This Article notes that the principles do not reflect custom, and it examines some of the ways in which they are inconsistent with the established understanding of the jus ad bellum regime. Specifically, they: lower the threshold for what constitutes an armed attack; eviscerate the temporal component from the concept of imminence, thereby destabilizing the core principle of necessity; improperly import the law of state responsibility into the jus ad bellum analysis; and undermine the independence of the international humanitarian law (IHL) and the jus ad bellum regimes. Finally, the principles do not provide sufficient guidance on how or by whom a range of key determinations are to be made, particularly regarding the “ability” or “unwillingness” of the territorial state. The principles lump all these determinations together, and suggest that they may all be made unilaterally by the target state, governed only by a single, low reasonableness standard. All of this weakens the constraints of the jus ad bellum regime more generally, thus raising the risk of inter-state war.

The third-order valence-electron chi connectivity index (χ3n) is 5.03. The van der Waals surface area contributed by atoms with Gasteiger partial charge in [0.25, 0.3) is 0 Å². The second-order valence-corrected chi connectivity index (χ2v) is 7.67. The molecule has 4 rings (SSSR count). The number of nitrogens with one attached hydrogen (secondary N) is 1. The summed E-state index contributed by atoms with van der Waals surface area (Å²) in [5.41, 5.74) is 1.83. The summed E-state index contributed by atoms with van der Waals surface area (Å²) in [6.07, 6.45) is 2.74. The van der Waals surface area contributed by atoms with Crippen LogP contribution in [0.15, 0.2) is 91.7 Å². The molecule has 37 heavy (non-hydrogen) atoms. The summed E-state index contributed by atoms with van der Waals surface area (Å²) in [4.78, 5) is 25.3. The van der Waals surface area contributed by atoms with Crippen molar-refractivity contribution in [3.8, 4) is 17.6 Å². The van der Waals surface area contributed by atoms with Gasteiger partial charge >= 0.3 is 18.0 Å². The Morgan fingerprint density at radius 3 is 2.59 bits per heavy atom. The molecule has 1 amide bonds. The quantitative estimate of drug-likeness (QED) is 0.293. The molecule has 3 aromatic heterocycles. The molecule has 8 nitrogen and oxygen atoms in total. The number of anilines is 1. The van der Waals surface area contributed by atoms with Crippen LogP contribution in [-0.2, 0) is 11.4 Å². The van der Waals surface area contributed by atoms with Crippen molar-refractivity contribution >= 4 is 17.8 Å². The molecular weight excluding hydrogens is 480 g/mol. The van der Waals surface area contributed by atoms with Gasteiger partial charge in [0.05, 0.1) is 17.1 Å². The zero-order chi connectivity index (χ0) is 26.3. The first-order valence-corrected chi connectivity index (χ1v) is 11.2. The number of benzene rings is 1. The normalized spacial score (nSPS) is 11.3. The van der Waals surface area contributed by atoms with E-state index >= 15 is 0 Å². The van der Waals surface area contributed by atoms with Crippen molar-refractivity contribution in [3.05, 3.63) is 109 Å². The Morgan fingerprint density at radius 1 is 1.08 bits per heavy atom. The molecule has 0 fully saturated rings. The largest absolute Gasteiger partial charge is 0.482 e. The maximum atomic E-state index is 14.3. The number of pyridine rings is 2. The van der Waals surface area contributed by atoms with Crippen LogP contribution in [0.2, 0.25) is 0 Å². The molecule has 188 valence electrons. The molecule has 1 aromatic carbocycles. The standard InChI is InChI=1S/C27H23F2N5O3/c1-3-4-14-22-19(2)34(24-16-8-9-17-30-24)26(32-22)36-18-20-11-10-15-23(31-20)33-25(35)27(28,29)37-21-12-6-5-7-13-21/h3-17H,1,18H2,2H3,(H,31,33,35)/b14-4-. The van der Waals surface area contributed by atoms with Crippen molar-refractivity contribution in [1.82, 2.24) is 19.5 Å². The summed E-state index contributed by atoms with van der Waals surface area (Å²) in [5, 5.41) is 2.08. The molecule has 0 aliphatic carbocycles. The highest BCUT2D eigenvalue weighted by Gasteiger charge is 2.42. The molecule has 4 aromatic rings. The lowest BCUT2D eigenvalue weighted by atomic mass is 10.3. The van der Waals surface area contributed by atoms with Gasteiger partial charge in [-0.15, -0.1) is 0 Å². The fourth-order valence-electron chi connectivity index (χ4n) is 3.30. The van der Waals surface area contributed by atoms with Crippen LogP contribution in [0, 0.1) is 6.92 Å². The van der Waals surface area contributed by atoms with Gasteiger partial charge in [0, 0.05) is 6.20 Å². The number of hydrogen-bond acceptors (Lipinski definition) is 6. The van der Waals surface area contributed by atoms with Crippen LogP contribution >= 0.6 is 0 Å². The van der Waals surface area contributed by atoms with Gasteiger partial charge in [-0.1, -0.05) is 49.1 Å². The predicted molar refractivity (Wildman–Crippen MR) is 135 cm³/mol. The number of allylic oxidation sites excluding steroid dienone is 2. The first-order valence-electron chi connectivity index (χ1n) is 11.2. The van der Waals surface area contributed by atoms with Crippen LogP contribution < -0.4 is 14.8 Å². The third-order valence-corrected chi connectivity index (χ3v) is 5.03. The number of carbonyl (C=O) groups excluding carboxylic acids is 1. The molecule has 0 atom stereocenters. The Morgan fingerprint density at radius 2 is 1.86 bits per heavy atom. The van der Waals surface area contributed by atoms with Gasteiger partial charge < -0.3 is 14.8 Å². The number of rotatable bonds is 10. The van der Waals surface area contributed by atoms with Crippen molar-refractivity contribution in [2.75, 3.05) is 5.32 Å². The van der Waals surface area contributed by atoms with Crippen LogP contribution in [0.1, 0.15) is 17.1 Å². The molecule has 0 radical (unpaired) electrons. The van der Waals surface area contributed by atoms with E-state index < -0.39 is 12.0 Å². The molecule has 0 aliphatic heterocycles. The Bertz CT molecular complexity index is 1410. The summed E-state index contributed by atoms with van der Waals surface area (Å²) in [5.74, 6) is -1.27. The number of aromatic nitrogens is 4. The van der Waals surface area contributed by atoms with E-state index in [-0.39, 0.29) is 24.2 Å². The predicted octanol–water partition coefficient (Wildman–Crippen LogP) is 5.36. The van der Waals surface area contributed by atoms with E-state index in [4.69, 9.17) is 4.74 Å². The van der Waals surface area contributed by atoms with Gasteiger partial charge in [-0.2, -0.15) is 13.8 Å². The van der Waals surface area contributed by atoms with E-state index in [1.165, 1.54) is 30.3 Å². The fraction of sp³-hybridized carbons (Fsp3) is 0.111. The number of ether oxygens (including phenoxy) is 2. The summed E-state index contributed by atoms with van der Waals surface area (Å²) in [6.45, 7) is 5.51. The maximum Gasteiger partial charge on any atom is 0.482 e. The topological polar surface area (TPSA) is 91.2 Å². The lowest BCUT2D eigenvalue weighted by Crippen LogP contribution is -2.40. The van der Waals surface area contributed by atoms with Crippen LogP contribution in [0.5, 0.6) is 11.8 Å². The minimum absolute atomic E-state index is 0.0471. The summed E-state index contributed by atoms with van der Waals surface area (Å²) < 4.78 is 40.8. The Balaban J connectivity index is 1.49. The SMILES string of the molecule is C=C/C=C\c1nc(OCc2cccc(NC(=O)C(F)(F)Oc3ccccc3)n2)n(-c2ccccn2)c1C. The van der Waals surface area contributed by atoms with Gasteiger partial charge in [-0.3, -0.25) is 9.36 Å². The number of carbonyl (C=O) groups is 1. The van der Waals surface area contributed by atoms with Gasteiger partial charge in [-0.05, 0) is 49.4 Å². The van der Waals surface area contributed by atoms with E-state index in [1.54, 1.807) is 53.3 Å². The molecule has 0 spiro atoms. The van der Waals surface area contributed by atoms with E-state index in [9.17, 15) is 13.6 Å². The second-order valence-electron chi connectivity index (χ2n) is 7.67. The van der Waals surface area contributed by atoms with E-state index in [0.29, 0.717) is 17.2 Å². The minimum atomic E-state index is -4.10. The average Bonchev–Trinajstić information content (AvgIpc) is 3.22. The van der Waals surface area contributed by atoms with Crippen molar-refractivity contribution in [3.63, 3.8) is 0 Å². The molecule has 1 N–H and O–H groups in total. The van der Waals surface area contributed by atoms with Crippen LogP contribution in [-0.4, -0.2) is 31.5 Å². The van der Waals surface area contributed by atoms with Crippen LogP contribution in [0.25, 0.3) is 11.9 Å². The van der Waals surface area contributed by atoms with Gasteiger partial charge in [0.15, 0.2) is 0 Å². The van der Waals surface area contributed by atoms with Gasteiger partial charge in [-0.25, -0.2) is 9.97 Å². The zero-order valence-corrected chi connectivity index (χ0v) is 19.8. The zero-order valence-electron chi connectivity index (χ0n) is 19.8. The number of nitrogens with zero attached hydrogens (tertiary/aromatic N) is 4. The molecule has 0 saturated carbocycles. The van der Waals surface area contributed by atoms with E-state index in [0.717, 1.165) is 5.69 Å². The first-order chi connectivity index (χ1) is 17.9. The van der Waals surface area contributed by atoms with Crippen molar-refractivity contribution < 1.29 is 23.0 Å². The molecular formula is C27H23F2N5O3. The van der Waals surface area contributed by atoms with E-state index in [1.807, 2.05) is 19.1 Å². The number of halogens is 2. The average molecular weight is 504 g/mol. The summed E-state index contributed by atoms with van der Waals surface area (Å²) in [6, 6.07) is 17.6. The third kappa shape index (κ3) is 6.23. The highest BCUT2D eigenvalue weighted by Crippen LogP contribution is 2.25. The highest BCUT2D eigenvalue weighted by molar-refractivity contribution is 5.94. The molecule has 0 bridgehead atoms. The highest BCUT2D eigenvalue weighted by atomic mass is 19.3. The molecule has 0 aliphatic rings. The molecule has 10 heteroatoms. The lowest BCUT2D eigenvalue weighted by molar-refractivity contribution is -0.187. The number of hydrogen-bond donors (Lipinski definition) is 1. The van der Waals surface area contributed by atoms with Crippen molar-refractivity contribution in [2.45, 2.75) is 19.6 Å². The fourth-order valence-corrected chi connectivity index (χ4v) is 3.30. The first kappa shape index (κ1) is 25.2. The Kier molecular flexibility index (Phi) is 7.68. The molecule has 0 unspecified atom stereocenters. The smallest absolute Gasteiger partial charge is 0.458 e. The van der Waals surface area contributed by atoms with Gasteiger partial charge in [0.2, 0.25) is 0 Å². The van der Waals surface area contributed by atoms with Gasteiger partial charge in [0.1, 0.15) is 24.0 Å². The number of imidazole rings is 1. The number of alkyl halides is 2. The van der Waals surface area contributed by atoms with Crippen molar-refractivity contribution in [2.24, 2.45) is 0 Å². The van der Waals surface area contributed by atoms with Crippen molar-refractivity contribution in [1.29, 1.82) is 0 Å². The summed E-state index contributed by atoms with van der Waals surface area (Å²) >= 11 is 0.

The Article takes seriously the operational imperatives in dealing with the threat posed by terrorist organizations, but proposes refinements to the principles to address each of these problems, so as to achieve greater consistency with established principles of the jus ad bellum regime. It develops new ideas on imminence, and drawing upon theories of self-judgment in international law, it disaggregates the decisions that have to be made and proposes differentiated standards to govern their execution and later assessment.

What are the Limits on Lawfare?

(Published on Opinio Juris, May 5, 2019)

Questions regarding the meaning, importance, and operation of “lawfare” were recently discussed at a great conference on Legal Resilience in an Era of Hybrid Threatsat the University of Exeter. Several speakers explained how lawfare is being used by adversaries of Western states, and urgently argued that “we” must ourselves engage in lawfare as part of a comprehensive response to such hybrid threats. Yet I was left thinking that not nearly enough attention is being paid to the importance of developing principled limits on the conduct of lawfare, and that it is dangerous to urge the practice of lawfare in the absence of such limits.

The Meaning and Scope of Lawfare